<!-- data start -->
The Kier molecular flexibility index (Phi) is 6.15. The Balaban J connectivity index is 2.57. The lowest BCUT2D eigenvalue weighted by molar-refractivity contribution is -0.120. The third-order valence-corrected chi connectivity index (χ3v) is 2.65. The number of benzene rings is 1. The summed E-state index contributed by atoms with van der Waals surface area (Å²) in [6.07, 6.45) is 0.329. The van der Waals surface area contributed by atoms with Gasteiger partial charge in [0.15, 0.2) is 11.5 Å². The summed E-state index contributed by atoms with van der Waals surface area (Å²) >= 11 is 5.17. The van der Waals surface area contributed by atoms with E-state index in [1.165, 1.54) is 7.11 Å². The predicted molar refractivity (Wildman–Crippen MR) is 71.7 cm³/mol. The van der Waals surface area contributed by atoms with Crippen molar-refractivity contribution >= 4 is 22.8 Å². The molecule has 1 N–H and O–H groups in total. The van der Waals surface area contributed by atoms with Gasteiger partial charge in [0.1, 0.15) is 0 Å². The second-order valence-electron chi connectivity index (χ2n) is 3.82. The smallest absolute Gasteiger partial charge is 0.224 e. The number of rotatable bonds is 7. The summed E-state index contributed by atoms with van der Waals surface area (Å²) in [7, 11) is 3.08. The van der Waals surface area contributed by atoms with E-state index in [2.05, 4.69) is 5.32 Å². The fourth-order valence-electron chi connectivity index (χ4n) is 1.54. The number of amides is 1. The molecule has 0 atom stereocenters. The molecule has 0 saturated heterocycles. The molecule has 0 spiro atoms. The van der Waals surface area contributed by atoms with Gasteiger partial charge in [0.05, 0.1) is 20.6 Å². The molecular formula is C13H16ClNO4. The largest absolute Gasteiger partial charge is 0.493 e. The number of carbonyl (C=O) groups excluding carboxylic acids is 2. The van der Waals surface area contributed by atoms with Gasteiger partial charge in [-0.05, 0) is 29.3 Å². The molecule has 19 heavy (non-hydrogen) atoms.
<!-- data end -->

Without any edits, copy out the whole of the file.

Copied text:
The Kier molecular flexibility index (Phi) is 6.15. The Balaban J connectivity index is 2.57. The lowest BCUT2D eigenvalue weighted by molar-refractivity contribution is -0.120. The third-order valence-corrected chi connectivity index (χ3v) is 2.65. The number of benzene rings is 1. The summed E-state index contributed by atoms with van der Waals surface area (Å²) in [6.07, 6.45) is 0.329. The van der Waals surface area contributed by atoms with Gasteiger partial charge in [0.15, 0.2) is 11.5 Å². The summed E-state index contributed by atoms with van der Waals surface area (Å²) >= 11 is 5.17. The van der Waals surface area contributed by atoms with E-state index in [1.165, 1.54) is 7.11 Å². The predicted molar refractivity (Wildman–Crippen MR) is 71.7 cm³/mol. The van der Waals surface area contributed by atoms with Crippen molar-refractivity contribution >= 4 is 22.8 Å². The molecule has 1 N–H and O–H groups in total. The van der Waals surface area contributed by atoms with Gasteiger partial charge in [0.1, 0.15) is 0 Å². The second-order valence-electron chi connectivity index (χ2n) is 3.82. The smallest absolute Gasteiger partial charge is 0.224 e. The number of rotatable bonds is 7. The summed E-state index contributed by atoms with van der Waals surface area (Å²) in [7, 11) is 3.08. The van der Waals surface area contributed by atoms with E-state index in [2.05, 4.69) is 5.32 Å². The fourth-order valence-electron chi connectivity index (χ4n) is 1.54. The number of amides is 1. The molecule has 0 atom stereocenters. The molecule has 0 saturated heterocycles. The molecule has 0 spiro atoms. The van der Waals surface area contributed by atoms with Gasteiger partial charge in [0.05, 0.1) is 20.6 Å². The molecular formula is C13H16ClNO4. The largest absolute Gasteiger partial charge is 0.493 e. The number of carbonyl (C=O) groups excluding carboxylic acids is 2. The van der Waals surface area contributed by atoms with Gasteiger partial charge in [-0.05, 0) is 29.3 Å². The molecule has 19 heavy (non-hydrogen) atoms.